Rock Bottom, Meet Basement

Aldi, the estranged cousin of Trader Joe’s, just opened on Roscoe Blvd.   It’s about the size of TJs, but with a bigger parking lot.  The most successful grocery chain in the world with 8000 locations, and expanding aggressively into southern Cal, this is their first store in the Los Angeles proper, and but a mile from Chez UpintheValley.  Let’s check it out.

The product mix consists of a lot of private label brands I’ve never heard of,  containing items I’ve seen before in different wrapping. Or at least think I have. Is this not a Kind Bar, with a new label?

Isn’t this Duncan-Hines? That’s what ze Germans want us to think.  For all I know it is Duncan-Hines. Is this important? Probably not, in the case of cake mix.

But what about organic?   The Whole Foods version is on the right, a dollar fifty more.  So is Aldi buying from Horizon and undercutting on price, or are both Horizon and Aldi buying from third-party vendors? Or is the Aldi version deficient in some way? Are they getting the chaff from the first cut of quality control and passing the savings on to you?

The nutritional information is identical.  Aldi is opaque in the provenance of their products. Reading the label tells you nothing. Everything is “distributed” from Aldi. Inc., Batavia, Illinois.  One can see how semi-familiar packaging flattens the branding distinction, bringing the price point forward in the decision process.

Do I really want to go below 50 cents a pound for pig meat?    Five more days of Lent….think it will keep?  Tempting…

Here’s where the store goes sideways for me:  a surprising quantity of non-food items clogging the aisles.  With limited shelf space and a deficit of certain products I was hoping for -better beer selection, more vegan ice cream, Trader Joes-like stuff- why so many steering wheel covers, fire extinguishers, carbon monoxide alarms, gun safes, dog crates, bookshelves and garden furniture? Do you really want to sell shovels and bagged soil three blocks from Home Depot?   How about a two-ton car jack? Why these products? Were they remaindered?  The margins on a square foot basis can’t possibly work. Unless they can.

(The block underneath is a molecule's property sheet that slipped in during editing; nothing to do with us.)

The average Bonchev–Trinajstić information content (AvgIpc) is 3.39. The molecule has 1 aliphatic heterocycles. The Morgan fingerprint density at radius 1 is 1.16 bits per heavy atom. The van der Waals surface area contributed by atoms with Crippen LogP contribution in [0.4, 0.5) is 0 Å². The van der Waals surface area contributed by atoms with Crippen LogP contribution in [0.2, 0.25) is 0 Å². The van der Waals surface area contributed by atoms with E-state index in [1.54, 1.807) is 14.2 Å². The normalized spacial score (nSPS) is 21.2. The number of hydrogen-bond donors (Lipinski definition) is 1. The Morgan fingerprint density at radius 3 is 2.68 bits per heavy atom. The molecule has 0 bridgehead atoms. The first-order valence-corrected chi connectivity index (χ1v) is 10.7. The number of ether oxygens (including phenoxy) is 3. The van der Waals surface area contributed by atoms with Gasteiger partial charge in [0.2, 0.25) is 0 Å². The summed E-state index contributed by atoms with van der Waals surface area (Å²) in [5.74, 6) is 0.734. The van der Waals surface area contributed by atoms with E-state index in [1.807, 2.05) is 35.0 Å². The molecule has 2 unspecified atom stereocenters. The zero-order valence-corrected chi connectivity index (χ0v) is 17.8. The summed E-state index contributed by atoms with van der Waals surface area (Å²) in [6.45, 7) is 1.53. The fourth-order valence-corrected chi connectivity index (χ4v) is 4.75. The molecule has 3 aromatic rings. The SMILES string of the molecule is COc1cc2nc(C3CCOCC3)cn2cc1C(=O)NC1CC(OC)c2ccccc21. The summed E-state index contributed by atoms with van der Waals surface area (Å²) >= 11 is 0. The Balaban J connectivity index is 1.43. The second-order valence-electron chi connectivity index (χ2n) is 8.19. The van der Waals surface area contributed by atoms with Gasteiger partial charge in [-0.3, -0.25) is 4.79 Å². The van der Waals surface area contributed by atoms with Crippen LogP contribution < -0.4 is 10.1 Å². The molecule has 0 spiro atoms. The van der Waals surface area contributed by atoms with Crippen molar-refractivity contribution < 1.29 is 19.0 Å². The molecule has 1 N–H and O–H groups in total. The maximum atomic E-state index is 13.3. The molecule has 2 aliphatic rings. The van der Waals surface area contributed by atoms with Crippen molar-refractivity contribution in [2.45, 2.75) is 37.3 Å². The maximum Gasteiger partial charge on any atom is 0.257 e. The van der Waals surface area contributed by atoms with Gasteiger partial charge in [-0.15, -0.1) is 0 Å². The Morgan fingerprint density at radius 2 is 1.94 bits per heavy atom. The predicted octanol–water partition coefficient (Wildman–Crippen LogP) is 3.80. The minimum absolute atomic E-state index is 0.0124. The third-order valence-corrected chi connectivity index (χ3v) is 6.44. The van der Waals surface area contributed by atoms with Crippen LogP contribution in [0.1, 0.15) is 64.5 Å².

China is 43 miles from Van Nuys, disgorging craptastic product lines at the Port of Long Beach like the Normandy invasion.  Every single day. In that environment, nothing should surprise us.

Aldi has the warehouse feel of Costco but without the scale.  Priced to compete with TJ’s, but grey, institutional and cheerless, and lacking the unique gourmet items.  I was hoping for Fresh and Easy,  which I loved, and this is not it.    Fresh and Easy is dead as last weeks mackerel and Aldi is expanding, so what do I know?  Then again, so is Harbor Freight.

Valley 2.0, YIMBY-ville

Like kudzu, garage houses are going up all over my beloved working-class Brigadoon.   Not your grandmothers granny flat. A casita royale. Numero deux. The deuce. YIMBY-ville.

Something with a separate address, and a ghost in the stucco where the door once was.

Yimby, Yimby, Yimby.  Literally.  Just around back. Through the side gate.   C’mon in.  A house of one’s own.  Yes, right here.  Yes yes yes.

The old arrangement: five cars in the driveway and a door within the door of the garage had all the plausible deniability of a 40oz malt liquor in a paper bag.  This served, for decades, as the ugly-yet-practical affordable workaround in a city which restricted new housing stock to Instagrammable apartment blocks for sugar babies, well beyond the economic reach of the unsubsidized. A few carbon monoxide deaths a year from space heaters may have been the price to be paid, but as long as there was a single electric meter the City looked the other way.

Very quietly,  by allowing garage conversions, Los Angeles has potentially doubled housing stock in certain neighborhoods. The accessory dwelling unit is out of the closet at long last and ready to walk the boulevard in tight pants.  Always thirsty for permits and taxes, it’s the City’s unofficial way of expanding horizontally without sprawl.   The backyard is the new outer ring suburb.

Californians in this era of the one-party state have been required to accept conditions that our predecessors would never tolerate.  Every once in a great while, it can get something right. I think this is going to work, though it will have detractors on aesthetic grounds, as one moves upmarket.

Then again, there’s this. Valley 3.0. Vehicles with extension cords.